Americans are so accustomed to fighting wars on foreign soil that we barely notice that the policy has never really been debated or put to a vote. If this Syrian confrontation leads us into a larger conflict with Russia, will it finally be time to notice what’s happening?  

Shooting down a Syrian jet shows the dangers that come from conducting a foreign policy unmoored from both the national interest and representative government.

It was shot down because it was threatening rebels opposed to the Syrian government, and the US supports those rebels, apparently up to and including destroying Syrian regime forces that attack them. We say we are there to fight ISIS. That has sufficient support by the people and the Congress. If we are also fighting to oust Assad, we are doing something that requires a full debate.

Without that debate, when we shoot down a Syrian plane inside its own country, we have committed an act of war against another state.

A bit of music. Here is Paramore with “Hard Times”:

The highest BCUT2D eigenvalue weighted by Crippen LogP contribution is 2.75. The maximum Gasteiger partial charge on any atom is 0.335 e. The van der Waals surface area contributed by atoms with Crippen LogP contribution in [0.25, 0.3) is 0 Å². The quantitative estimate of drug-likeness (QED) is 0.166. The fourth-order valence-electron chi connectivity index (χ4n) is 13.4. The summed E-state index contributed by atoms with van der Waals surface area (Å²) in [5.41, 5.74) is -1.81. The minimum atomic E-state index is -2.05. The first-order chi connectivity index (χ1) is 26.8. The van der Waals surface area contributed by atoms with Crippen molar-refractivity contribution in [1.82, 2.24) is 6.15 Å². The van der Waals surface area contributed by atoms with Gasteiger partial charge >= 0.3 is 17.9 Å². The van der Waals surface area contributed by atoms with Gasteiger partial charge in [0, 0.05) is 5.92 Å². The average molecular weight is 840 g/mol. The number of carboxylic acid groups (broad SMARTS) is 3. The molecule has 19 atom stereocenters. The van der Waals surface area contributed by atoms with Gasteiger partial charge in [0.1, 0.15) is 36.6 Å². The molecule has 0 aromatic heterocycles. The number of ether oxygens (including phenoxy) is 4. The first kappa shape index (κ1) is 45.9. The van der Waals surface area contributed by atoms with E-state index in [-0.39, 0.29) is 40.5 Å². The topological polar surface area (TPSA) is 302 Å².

Those who read the Wrongologist in email can view the video here.

Takeaway Lyric:

All that I want Is to wake up fine
Tell me that I’m alright
That I ain’t gonna die
All that I want
Is a hole in the ground
You can tell me when it’s alright
For me to come out

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Happy Birthday to our National Park Service

100 years ago yesterday, Woodrow Wilson signed the bill that created the National Park Service (NPS). The National Parks are truly a great American resource, showing us nature in a near-pristine form, much as it might have been thousands of years ago. The parks also give us insight into places that are an important part of our national heritage, such as battlefields, or landmarks, like the Statue of Liberty.

There was a time in America when protecting our heritage through preserving open space was thought to be a civic duty. Alas, that is no longer considered a responsibility by recent Congresses. Obama has used the Antiquities Act as a way around the stasis in Washington, creating several national monuments.